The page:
The Wolfpack Comes to Blacksburg
The final two games of the season, and both are important in their own ways. In our current one-game-at-a-time philosophy though, we are going to speak only of the game facing the Hokies at 3:30 PM on November 18th. Right now, that’s the only game that counts, and it’s against a team that has a better record, but right now, not a better chance to win.
North Carolina State is currently 7-3 with those three losses being administered by the likes of Notre Dame, Louisville, and Duke. Their wins include Clemson during the height of the Swinney statement controversy and Miami (which is not ‘back’, BTW). They are just off a win against the foundering Wake Forest. There is something interesting to note, though. In none of their ACC contests have they scored more than 26 points. What they have done is held their opponents to low scores. The last two games their defense has managed to keep the oppositions scoring down to two field goals in each game. They held Clemson’s struggling offense (for Clemson, anyway) to 17 points. That defense includes former Hokie defensive coaches Charlie Wiles and Brian Mitchell. The NC State coaching staff also includes former ECU head coach Ruffin McNeill. If you remember those days of a decade ago, well that is a Hokie nightmare.
The Wolfpack Offense has “Issues”
There isn’t much more to be said than Brennan Armstrong to highlight the problems plaguing the Wolfpack’s offensive situation. Underclassman (sophomore) MJ Morris had replaced Armstrong in mid-season, but essentially forced the team to hand him a redshirt. He was still eligible for one since he was a true sophomore. That’s a portal suspicious move if there ever was one but we’ll see in the post season transfer mayhem that will most assuredly follow New Years. That move handed the ball back to Armstrong. The UVA transfer has never been a consistent performer for NC State. He is a dual threat, and when he is actually “on” he’s dangerous, but he’s also inconsistent. During the first half of the season when he was the Wolfpack’s starting QB, he only managed five touchdown passes and that wasn’t even at a one a game pace. He only rushed for three, and 2 of those were against cupcake challenge UConn. Eventually, NC State made the move to Morris, but he derailed that with his redshirt move. That put Armstrong back in the saddle, and even with the win at Wake, his numbers were relatively modest in the air, and a bit intimidating on the ground. He was 12 of 17 for 111 yards in the air, with one touchdown pass, and rushed for 96 yards which included three sacks, so he racked up some mileage on the ground. That also included a touchdown run.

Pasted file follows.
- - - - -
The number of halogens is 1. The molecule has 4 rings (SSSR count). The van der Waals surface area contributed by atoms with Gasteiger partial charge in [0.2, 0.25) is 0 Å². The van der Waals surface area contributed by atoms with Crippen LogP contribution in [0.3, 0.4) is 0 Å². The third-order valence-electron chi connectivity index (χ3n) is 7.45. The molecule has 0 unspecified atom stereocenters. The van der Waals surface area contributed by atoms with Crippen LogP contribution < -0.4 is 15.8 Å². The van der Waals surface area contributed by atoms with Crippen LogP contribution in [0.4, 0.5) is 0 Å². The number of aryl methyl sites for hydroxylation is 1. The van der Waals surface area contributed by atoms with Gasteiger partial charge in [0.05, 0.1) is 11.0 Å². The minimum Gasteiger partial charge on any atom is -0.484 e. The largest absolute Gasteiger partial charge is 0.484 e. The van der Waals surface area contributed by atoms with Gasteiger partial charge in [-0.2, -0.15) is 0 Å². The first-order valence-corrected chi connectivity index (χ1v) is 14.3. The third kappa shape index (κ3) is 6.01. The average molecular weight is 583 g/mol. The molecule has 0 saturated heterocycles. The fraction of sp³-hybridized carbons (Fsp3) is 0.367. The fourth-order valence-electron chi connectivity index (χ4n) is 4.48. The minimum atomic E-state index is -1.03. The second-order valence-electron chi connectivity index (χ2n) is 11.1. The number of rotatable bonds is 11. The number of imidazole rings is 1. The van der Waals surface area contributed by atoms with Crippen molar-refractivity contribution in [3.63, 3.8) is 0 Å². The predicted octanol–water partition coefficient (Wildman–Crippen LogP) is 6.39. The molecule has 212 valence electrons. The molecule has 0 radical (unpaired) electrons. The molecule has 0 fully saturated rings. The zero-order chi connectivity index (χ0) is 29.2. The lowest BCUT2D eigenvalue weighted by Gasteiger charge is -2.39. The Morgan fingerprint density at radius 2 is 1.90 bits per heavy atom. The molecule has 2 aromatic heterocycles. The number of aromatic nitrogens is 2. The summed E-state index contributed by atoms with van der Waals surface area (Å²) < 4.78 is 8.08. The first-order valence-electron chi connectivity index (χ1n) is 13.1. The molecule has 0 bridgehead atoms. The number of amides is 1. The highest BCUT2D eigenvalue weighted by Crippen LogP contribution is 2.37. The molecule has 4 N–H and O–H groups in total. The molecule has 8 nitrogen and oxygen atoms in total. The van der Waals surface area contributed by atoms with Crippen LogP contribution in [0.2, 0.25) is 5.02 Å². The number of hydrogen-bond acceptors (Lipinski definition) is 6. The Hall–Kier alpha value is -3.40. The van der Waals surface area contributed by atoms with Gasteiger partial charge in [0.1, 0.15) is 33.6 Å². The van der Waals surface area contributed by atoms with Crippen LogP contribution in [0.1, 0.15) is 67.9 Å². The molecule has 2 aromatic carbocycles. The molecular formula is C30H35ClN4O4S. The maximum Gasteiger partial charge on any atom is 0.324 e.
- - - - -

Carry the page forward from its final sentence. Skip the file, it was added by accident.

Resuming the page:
The Wolfpack doesn’t really have a passing game to speak highly of. With Morris it gets the job done, but no one stands out as a barn burning receiver. Kevin Concepcion leads their receiver corps with 573 yards, and the fall off to the next total of Terrell Timmons, Jr. at 195 is steep. There are two listed receivers below Timmons that are within the same range of passing yardage, Julian Gray and Keyon Lesane both have right around 160 yards each.